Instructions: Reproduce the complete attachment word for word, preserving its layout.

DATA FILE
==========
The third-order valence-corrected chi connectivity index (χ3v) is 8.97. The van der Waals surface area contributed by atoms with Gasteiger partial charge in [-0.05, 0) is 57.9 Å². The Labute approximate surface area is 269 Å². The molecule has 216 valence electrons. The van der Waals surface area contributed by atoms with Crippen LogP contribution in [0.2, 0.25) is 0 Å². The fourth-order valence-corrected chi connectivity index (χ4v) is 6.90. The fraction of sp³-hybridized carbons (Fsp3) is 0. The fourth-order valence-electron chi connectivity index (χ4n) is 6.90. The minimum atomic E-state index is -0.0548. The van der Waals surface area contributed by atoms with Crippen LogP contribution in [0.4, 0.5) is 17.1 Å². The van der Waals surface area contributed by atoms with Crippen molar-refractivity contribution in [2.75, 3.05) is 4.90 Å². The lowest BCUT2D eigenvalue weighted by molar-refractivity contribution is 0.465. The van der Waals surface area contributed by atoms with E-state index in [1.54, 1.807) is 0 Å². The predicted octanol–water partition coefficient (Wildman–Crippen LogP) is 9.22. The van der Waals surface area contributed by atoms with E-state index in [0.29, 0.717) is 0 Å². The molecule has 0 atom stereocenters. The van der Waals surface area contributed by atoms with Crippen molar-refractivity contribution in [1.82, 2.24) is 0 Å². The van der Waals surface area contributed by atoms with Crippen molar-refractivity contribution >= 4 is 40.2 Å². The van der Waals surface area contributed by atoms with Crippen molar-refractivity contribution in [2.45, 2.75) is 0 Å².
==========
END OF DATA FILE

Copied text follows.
The third-order valence-corrected chi connectivity index (χ3v) is 8.97. The van der Waals surface area contributed by atoms with Gasteiger partial charge in [-0.05, 0) is 57.9 Å². The Labute approximate surface area is 269 Å². The molecule has 216 valence electrons. The van der Waals surface area contributed by atoms with Crippen LogP contribution in [0.2, 0.25) is 0 Å². The fourth-order valence-corrected chi connectivity index (χ4v) is 6.90. The fraction of sp³-hybridized carbons (Fsp3) is 0. The fourth-order valence-electron chi connectivity index (χ4n) is 6.90. The minimum atomic E-state index is -0.0548. The van der Waals surface area contributed by atoms with Crippen LogP contribution in [0.4, 0.5) is 17.1 Å². The van der Waals surface area contributed by atoms with Crippen molar-refractivity contribution in [2.75, 3.05) is 4.90 Å². The lowest BCUT2D eigenvalue weighted by molar-refractivity contribution is 0.465. The van der Waals surface area contributed by atoms with E-state index in [1.54, 1.807) is 0 Å². The predicted octanol–water partition coefficient (Wildman–Crippen LogP) is 9.22. The van der Waals surface area contributed by atoms with E-state index in [0.29, 0.717) is 0 Å². The molecule has 0 atom stereocenters. The van der Waals surface area contributed by atoms with Crippen molar-refractivity contribution in [1.82, 2.24) is 0 Å². The van der Waals surface area contributed by atoms with Crippen molar-refractivity contribution >= 4 is 40.2 Å². The van der Waals surface area contributed by atoms with Crippen molar-refractivity contribution in [2.45, 2.75) is 0 Å².